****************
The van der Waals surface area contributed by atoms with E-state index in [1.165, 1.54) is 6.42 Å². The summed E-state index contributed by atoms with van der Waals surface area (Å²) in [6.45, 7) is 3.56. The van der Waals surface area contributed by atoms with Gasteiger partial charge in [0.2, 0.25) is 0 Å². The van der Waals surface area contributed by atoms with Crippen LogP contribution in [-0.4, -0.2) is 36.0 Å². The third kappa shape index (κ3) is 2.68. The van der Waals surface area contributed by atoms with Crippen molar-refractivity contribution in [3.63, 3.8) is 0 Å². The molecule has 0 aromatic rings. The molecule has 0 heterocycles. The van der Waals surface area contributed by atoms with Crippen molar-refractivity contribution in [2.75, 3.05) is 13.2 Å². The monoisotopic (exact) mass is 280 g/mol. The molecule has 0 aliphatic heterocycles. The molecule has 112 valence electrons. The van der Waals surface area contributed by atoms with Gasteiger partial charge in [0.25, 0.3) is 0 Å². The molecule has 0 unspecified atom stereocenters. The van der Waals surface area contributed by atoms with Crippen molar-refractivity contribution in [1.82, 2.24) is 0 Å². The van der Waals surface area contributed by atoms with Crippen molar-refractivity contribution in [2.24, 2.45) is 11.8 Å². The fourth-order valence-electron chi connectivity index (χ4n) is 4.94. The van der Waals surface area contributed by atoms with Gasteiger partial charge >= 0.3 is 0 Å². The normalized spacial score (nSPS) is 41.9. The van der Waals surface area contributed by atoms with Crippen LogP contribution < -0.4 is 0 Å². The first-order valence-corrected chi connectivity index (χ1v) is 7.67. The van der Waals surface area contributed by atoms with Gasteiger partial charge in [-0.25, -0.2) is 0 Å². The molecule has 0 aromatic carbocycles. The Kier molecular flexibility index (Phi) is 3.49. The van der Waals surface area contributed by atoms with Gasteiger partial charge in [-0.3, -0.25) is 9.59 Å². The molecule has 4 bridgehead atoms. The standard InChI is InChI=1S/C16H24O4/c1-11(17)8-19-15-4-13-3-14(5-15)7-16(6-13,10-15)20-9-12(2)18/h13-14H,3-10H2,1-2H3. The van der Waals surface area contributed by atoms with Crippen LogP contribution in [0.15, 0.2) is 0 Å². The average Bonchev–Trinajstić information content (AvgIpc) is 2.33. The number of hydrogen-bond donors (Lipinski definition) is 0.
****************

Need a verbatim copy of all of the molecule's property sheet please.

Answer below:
The van der Waals surface area contributed by atoms with E-state index in [1.165, 1.54) is 6.42 Å². The summed E-state index contributed by atoms with van der Waals surface area (Å²) in [6.45, 7) is 3.56. The van der Waals surface area contributed by atoms with Gasteiger partial charge in [0.2, 0.25) is 0 Å². The van der Waals surface area contributed by atoms with Crippen LogP contribution in [-0.4, -0.2) is 36.0 Å². The third kappa shape index (κ3) is 2.68. The van der Waals surface area contributed by atoms with Crippen molar-refractivity contribution in [3.63, 3.8) is 0 Å². The molecule has 0 aromatic rings. The molecule has 0 heterocycles. The van der Waals surface area contributed by atoms with Crippen molar-refractivity contribution in [2.75, 3.05) is 13.2 Å². The monoisotopic (exact) mass is 280 g/mol. The molecule has 0 aliphatic heterocycles. The molecule has 112 valence electrons. The van der Waals surface area contributed by atoms with Gasteiger partial charge in [0.25, 0.3) is 0 Å². The molecule has 0 unspecified atom stereocenters. The van der Waals surface area contributed by atoms with Crippen molar-refractivity contribution in [1.82, 2.24) is 0 Å². The van der Waals surface area contributed by atoms with Crippen molar-refractivity contribution in [2.24, 2.45) is 11.8 Å². The fourth-order valence-electron chi connectivity index (χ4n) is 4.94. The van der Waals surface area contributed by atoms with Gasteiger partial charge >= 0.3 is 0 Å². The normalized spacial score (nSPS) is 41.9. The van der Waals surface area contributed by atoms with Crippen LogP contribution < -0.4 is 0 Å². The first-order valence-corrected chi connectivity index (χ1v) is 7.67. The van der Waals surface area contributed by atoms with Gasteiger partial charge in [-0.25, -0.2) is 0 Å². The molecule has 0 aromatic carbocycles. The Kier molecular flexibility index (Phi) is 3.49. The van der Waals surface area contributed by atoms with Gasteiger partial charge in [-0.3, -0.25) is 9.59 Å². The molecule has 4 bridgehead atoms. The standard InChI is InChI=1S/C16H24O4/c1-11(17)8-19-15-4-13-3-14(5-15)7-16(6-13,10-15)20-9-12(2)18/h13-14H,3-10H2,1-2H3. The van der Waals surface area contributed by atoms with Crippen LogP contribution in [0.15, 0.2) is 0 Å². The average Bonchev–Trinajstić information content (AvgIpc) is 2.33. The number of hydrogen-bond donors (Lipinski definition) is 0.